Construction sites are filled with tools. Workers use hand tools like hammers, screwdrivers and wrenches all the time. They use power tools like drills and chainsaws on a regular basis, too. Tools may seem pretty straightforward, but you shouldn’t assume that everyone understands how to use tools properly and safely. (A recent survey even found many millennial workers don’t possess as much knowledge of tools as older workers.) When used improperly, tools can pose obvious hazards like cuts and lacerations. They also create conditions that can lead to slow-developing problems like carpal tunnel syndrome and other ergonomic injuries.
Safety managers, supervisors and construction workers should all keep the following advice in mind when using or working around tools:
The tool should fit the job. Don’t use the end of a screwdriver to hammer something just because a hammer isn’t easily accessible. Tools are designed for specific purposes and if they aren’t used appropriately they can put strain on the body. They can also slip or be dropped more easily.
The tool should fit the worker. A tool that doesn’t fit the hand of the person using it can cause strain on muscles, leading to fatigue more quickly. Over time, an improperly sized tool can cause strains and disorders like carpal tunnel syndrome.
Watch out for sharp edges. Cut away from the body and cover sharp parts of tools when carrying them. You probably learned this when you were young, but the rule still applies.
Take care of tools. This might mean lubricating a power tool or sharpening a tool’s blade. Tools should also be stored properly so they don’t get damaged and so workers don’t get injured when they reach inside a messy toolbox filled with sharp objects. When necessary, repair and replace tools. Worn parts can lead to needless accidents. If a tool’s handle is loose, for example, it could more easily break or slip out of a person’s grip.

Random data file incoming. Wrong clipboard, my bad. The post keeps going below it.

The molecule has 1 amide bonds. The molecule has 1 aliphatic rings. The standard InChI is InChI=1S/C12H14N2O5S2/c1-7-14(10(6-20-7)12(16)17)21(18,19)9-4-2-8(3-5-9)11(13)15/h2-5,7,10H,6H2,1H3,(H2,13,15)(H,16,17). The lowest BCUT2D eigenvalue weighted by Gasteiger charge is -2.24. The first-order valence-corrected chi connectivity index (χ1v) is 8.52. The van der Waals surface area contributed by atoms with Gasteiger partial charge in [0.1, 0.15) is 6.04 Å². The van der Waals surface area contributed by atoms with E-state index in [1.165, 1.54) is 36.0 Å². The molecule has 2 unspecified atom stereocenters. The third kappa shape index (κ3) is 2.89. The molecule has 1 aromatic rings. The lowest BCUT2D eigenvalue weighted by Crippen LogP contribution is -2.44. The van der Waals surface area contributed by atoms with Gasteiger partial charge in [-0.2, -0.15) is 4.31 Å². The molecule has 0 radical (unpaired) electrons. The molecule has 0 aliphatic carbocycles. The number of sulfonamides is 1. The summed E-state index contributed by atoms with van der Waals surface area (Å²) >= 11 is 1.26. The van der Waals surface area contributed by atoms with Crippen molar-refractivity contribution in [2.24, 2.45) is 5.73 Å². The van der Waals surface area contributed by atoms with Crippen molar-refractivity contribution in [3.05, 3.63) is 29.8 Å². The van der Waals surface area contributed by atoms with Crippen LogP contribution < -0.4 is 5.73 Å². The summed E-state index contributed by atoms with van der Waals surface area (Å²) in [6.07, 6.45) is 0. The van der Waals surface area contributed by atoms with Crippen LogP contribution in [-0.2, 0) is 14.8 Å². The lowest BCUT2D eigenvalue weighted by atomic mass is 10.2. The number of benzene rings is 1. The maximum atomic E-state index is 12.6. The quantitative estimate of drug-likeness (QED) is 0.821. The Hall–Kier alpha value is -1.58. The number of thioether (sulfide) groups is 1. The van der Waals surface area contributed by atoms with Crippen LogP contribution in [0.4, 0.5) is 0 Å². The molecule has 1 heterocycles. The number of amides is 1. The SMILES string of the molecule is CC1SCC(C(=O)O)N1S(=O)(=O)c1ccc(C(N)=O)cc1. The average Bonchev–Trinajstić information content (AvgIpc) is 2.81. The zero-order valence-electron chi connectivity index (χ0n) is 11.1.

Use personal protective equipment (PPE) if necessary. Gloves, hearing protection, eyewear and boots might all be called for when working around tools. For example, those who work around loud power tools could face hearing damage if they don’t use earplugs or earmuffs. Workers using saws likely need to protect their eyes from flying debris with safety glasses.
If you don’t know how to use a tool, ask. Additionally, if you see someone using a tool improperly, bring the problem to his or her attention. This behavior could be an accident waiting to happen.
Watch out for signs of ergonomic injuries. When muscles feel sore, painful or numb, it’s possible tools are causing problems. Workers who use vibrating power tools, for example, often experience pain and numbness related to White Finger Syndrome, which is blood vessel and nerve damage caused by extended exposure to vibration. Eventually, the fingers appear white because blood flow in the hands is restricted. Disorders like this one are often difficult to treat, so prevention is key.
Construction workers need to be safe in the short term and the long term; they need to avoid immediate injuries like cuts from tools, but they also need to watch out for chronic conditions that can develop as a result of using tools on a daily basis. Workers should look out for symptoms of ergonomic injuries and try not to work at odd angles whenever possible. Tools might seem simple, but the injuries and illnesses they can cause often aren’t simple to correct.
- Social Distancing Signs– creativesafetysupply.com
- Returning to Work Safely– creativesafetysupply.com
- Avoid Hand-Arm Vibration Syndrome – Tips for Safe Power Tool Use– realsafety.org
- How to Select Ergonomic Hand Tools– creativesafetypublishing.com
- Could You be Losing $500 in Tools Each Year?– blog.creativesafetysupply.com
- Safety Products And Supplies For Use In Constructions– safetyblognews.com
- Using 5S Tools to Keep a Clean and Efficient Workspace– blog.5stoday.com
- Five Essential Lean Tools for Manufacturing– iecieeechallenge.org
- Why Organize Tools?– blog.toolfoamsupply.com